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EDITORIAL | Make Russia’s Grab of Japan’s Northern Territories an International Issue

Putin’s invasion of Ukraine is a replay of Stalin’s crimes. Seventy-seven years ago, Soviet troops, like robbers taking advantage of a fire, violently took Japan’s northern territories.



Ukrainian President Volodymyr Zelenskyy attends a news conference after the Crimea Platform Summit in Kyiv, Ukraine, Tuesday, Aug. 23, 2022. The Crimea Platform is an international consultation and coordination format to strengthen an international response to the ongoing Russia's occupation of Crimea. (AP Photo/Andrew Kravchenko)

Japan’s diplomacy has undeniably missed a perfect opportunity to call the attention of the world to the illegal occupation of its four northern territories by Russia (formerly the Soviet Union).

Government leaders should reflect on their failure in this regard.

On August 23, Ukraine President Volodymyr Zelenskyy hosted online from Kyiv the second summit of the Crimea Platform, a new coordination and consultation format designed to further the goal of reversing through diplomatic means the unilateral annexation of Crimea by Russia in 2014 at the order of Russian President Vladimir Putin.

The first Crimea Platform summit took place in 2021. During the 2022 event, Prime Minister Fumio Kishida, along with the leaders of France and Germany, were among the representatives from roughly 60 countries and international organizations who participated. This year’s international meeting took on added significance, considering since the beginning of August the Ukrainian military had been launching counterattacks on Russian forces and installations in Crimea.

In his opening remarks, President Zelenskyy said: “The invasion began with the annexation of Crimea. For the sake of global security, we must triumph over Russian aggression.” 

In response, participants from various countries pledged solidarity with Ukraine in its fight for freedom.

“Russia’s aggression against Ukraine is an outrageous act, which has shaken the very foundations of the international order not only in Europe but also in Asia,” Kishida said in his address to the group. He went on to stress that Japan “strongly opposes unilateral attempts to change the status quo.”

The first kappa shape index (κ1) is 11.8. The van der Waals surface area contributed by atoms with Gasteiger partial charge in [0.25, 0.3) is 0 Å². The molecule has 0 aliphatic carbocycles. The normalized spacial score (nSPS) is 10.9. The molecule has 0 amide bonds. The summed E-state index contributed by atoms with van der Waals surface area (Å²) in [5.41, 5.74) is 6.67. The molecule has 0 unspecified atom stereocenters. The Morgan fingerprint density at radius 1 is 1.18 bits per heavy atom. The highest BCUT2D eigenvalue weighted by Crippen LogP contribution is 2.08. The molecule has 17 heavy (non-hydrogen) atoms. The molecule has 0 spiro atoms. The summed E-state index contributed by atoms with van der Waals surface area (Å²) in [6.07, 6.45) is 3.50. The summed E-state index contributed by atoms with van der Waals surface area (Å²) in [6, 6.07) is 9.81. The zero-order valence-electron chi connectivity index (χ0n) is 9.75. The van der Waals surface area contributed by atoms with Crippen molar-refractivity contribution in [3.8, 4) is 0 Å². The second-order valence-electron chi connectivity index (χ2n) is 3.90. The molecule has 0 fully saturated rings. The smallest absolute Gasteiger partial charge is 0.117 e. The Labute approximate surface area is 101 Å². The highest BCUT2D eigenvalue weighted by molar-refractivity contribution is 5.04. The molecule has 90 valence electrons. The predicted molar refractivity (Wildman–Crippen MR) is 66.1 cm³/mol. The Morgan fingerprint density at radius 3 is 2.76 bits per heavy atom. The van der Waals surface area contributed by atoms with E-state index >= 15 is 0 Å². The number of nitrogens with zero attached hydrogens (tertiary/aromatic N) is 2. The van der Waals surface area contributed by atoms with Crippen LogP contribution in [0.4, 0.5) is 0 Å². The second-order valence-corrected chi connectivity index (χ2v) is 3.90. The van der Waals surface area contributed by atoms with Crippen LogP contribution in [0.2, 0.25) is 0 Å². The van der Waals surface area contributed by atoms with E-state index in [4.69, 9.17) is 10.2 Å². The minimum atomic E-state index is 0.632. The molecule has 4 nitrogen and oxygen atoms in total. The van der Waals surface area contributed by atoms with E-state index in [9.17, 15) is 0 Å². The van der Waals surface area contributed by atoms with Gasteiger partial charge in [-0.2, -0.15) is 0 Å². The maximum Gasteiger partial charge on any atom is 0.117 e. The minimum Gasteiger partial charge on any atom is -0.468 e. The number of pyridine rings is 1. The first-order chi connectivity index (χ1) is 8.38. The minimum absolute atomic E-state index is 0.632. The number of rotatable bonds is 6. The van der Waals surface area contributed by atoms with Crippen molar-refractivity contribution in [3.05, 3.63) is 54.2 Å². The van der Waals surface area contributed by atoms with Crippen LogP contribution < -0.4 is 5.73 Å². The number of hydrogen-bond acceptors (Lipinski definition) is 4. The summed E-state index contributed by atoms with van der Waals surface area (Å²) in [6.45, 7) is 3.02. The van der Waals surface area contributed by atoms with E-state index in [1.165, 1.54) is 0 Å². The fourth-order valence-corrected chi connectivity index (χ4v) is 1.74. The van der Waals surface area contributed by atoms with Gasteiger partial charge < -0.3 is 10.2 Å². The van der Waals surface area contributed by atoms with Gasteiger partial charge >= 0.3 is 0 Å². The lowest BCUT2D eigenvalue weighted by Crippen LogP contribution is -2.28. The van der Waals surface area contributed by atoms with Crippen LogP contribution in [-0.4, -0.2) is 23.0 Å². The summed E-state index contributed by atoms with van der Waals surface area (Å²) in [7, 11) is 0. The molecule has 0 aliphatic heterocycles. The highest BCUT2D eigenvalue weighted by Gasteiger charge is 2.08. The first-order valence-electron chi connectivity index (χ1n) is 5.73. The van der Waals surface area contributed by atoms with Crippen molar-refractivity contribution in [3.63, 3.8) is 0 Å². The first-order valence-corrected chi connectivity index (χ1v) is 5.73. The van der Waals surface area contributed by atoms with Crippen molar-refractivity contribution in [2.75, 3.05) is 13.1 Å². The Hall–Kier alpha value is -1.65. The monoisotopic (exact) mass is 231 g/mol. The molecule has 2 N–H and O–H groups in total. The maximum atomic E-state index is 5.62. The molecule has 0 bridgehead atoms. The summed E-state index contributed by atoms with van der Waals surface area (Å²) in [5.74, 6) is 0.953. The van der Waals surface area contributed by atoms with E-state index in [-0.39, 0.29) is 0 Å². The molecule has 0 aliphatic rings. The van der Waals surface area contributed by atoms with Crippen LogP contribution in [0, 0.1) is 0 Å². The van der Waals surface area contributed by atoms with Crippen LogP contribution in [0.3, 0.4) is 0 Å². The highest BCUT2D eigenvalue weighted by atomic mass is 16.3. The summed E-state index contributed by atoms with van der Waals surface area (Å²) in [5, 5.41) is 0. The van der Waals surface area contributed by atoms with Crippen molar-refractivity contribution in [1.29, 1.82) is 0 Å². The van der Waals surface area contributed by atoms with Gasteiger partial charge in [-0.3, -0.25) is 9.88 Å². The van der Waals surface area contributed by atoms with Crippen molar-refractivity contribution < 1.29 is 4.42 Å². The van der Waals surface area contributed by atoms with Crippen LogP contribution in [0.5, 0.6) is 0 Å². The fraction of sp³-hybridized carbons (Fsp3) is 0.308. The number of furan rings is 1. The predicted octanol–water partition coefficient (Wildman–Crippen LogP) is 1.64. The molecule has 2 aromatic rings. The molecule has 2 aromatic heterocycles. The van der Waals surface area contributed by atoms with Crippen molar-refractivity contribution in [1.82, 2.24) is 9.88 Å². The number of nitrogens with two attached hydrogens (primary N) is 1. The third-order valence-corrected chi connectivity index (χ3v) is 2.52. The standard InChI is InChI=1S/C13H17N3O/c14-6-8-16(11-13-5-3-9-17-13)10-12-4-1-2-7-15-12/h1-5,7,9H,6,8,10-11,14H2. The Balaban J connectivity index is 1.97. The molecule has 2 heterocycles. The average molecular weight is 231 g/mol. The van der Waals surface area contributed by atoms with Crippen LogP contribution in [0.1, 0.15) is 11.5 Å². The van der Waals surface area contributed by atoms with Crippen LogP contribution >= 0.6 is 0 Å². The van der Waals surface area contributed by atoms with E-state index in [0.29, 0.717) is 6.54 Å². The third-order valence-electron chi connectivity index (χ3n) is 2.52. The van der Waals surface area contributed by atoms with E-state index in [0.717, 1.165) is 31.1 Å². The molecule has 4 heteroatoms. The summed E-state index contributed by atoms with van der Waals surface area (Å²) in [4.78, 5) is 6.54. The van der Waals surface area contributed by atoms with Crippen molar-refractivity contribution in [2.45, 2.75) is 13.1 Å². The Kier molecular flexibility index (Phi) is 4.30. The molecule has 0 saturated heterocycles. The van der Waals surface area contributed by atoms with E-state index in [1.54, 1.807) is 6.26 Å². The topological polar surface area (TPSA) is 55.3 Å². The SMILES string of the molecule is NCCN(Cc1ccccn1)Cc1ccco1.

An article about the surprise landing of the Soviet Union on Shumshu Island reported by the Associated Press (Courtesy of the Archives, Military History Research Center, NIDS) (©Sankei)

The Stolen Northern Territories

However, the Prime Minister failed to mention how, 77 years ago, in the waning days of World War II, the Soviet dictator Joseph Stalin invaded Japanese territory in unilateral violation of the Japan-Soviet Union Neutrality Pact

Like brazen robbers taking advantage of a fire, Soviet troops violently took possession of the four northern territories. Putin’s brutal invasion of Ukraine is an eerie replay of Stalin’s international crimes.


Why was it that Kishida did not take advantage of an international forum devoted to the theme of the recovery of stolen territories and explain the historical justifications for the return of Japan’s northern territories? 

We cannot fathom his reluctance to do so. 

Rising smoke can be seen from the beach at Saky after explosions were heard from the direction of a Russian military airbase near Novofedorivka, Crimea, on August 9, 2022. (UGC via AP)

Putin’s Brazen Land Grabs

The Russian government under Putin has publicly adopted the ridiculous stance that Japan should sign a peace treaty formally ending World War II without touching on the territorial issues. Moscow has dialed up further its belligerent arrogance since its invasion of Ukraine.

Remnants of Russia's ouster of Japan from Shumshu, one of the Northern Territories, after the end of WWII. (©Sankei)

For example, after Moscow unilaterally announced it was breaking off bilateral negotiations with Japan in March, Deputy Prime Minister Yuri Trutnev opined that the “four territories are Russian.” 

Likewise, the Russian embassy in Japan has been shamelessly peddling falsehoods, such as that the decades-long occupation of the four islands is “part of the punishment for aggression carried out by Japan and its alliance with Nazi Germany.” 

It is essential that we internationalize the northern territories issue in order to counter such grave distortions of historical truth and remind the world that it was the Soviet Union that declared war on Japan. 

Following the collapse of the Soviet Union in 1990, three annual G7 summits adopted a chairman’s statement and political declaration calling for resolution of the “territorial issue.” We must make use of such opportunities in which proactive diplomatic efforts have moved key countries to take action. 


(Read the editorial in Japanese at this link.)

Author: Editorial Board, The Sankei Shimbun

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